Those who understand this passage as containing soothing, comforting voices for the sinner, for the faithless Christian who has left his first love, are gravely mistaken ... This is one of the sternest passages in the Book of Life; for it tells how it is impossible for the pitiful Redeemer to forgive in the future life ... He cannot treat the faithless as though he were faithful - cannot act as though faithfulness and faithlessness were one and the same thing.
Hendriksen also agreed that:
The meaning of the last line cannot be, "If we are faithless and deny him, nevertheless he, remaining faithful to his promise, will give us everlasting life."
The overall thought of the entire faithful saying should be carefully observed. As DeWelt summarized it, "Without a cross, there is no crown; without a thorn, there is no throne." All that Paul wrote to Timothy and his charges in Ephesus had in view the utter necessity of true fidelity and unwavering loyalty to Christ on the part of every Christian who hoped to share in the eternal reward.
He cannot deny himself ... This truth is exactly parallel to Romans 6:18 and Titus 1:2, being therefore Pauline and having no connection whatever with any old proverb. Where in history was there ever such a proverb as this?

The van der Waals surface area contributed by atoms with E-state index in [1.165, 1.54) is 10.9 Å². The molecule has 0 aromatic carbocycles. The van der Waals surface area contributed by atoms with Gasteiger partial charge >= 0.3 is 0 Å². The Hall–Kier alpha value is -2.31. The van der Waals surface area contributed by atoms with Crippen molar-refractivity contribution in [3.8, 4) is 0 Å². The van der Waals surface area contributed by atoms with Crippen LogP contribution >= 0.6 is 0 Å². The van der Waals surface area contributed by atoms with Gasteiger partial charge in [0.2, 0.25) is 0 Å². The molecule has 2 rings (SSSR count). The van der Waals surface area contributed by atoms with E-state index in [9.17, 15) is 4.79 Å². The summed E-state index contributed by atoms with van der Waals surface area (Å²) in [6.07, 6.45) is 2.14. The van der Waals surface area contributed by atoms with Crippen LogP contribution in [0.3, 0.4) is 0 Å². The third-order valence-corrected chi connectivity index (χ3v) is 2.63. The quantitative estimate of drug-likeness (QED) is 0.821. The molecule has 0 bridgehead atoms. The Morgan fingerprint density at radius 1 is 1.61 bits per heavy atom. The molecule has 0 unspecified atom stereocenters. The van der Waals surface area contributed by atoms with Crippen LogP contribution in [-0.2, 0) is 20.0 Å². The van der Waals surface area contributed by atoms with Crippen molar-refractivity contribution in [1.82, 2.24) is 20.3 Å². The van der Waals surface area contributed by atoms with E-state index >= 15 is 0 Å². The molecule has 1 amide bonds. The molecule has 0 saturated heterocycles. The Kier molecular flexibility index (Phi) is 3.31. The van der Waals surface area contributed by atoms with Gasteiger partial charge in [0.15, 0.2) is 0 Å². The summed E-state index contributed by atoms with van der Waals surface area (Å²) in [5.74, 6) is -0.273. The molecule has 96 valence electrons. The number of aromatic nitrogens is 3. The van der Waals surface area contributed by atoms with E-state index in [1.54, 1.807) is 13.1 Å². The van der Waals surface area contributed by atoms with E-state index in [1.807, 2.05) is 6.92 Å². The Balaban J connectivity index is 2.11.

R. C. H. Lenski, op. cit., p. 792.
 Ibid., p. 793.
 J. Glenn Gould, Beacon Bible Commentary, Vol. IX (Kansas City: Beacon Hill Press, 1969), p. 641.
 H. D. M. Spence, op. cit., p. 228.
 William Hendriksen, op. cit., p. 260.
 Don DeWelt, Paul's Letters to Timothy and Titus (Joplin, Missouri: College Press, 1961), p. 218.
Of these things put them in remembrance, charging them in the sight of the Lord, that they strive not about words, to no profit, to the subverting of them that hear.
In this, Paul moved to instruct Timothy with regard to the false teachers who had emerged in Ephesus.